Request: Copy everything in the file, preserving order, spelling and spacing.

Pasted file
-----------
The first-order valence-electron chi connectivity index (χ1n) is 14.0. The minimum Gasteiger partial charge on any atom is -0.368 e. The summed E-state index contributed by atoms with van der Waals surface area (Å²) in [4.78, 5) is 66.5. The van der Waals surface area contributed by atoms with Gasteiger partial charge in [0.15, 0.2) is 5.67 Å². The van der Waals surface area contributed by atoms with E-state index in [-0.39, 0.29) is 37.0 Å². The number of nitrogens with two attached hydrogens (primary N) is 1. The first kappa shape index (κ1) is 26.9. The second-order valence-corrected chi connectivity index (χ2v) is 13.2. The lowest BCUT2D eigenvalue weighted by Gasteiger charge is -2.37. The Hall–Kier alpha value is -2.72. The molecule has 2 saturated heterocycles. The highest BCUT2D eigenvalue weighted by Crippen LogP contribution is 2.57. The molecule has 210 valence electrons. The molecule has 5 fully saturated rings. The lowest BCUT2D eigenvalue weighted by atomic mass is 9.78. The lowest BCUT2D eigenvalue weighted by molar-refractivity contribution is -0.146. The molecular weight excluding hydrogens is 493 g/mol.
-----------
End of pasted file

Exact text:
The first-order valence-electron chi connectivity index (χ1n) is 14.0. The minimum Gasteiger partial charge on any atom is -0.368 e. The summed E-state index contributed by atoms with van der Waals surface area (Å²) in [4.78, 5) is 66.5. The van der Waals surface area contributed by atoms with Gasteiger partial charge in [0.15, 0.2) is 5.67 Å². The van der Waals surface area contributed by atoms with E-state index in [-0.39, 0.29) is 37.0 Å². The number of nitrogens with two attached hydrogens (primary N) is 1. The first kappa shape index (κ1) is 26.9. The second-order valence-corrected chi connectivity index (χ2v) is 13.2. The lowest BCUT2D eigenvalue weighted by Gasteiger charge is -2.37. The Hall–Kier alpha value is -2.72. The molecule has 2 saturated heterocycles. The highest BCUT2D eigenvalue weighted by Crippen LogP contribution is 2.57. The molecule has 210 valence electrons. The molecule has 5 fully saturated rings. The lowest BCUT2D eigenvalue weighted by atomic mass is 9.78. The lowest BCUT2D eigenvalue weighted by molar-refractivity contribution is -0.146. The molecular weight excluding hydrogens is 493 g/mol.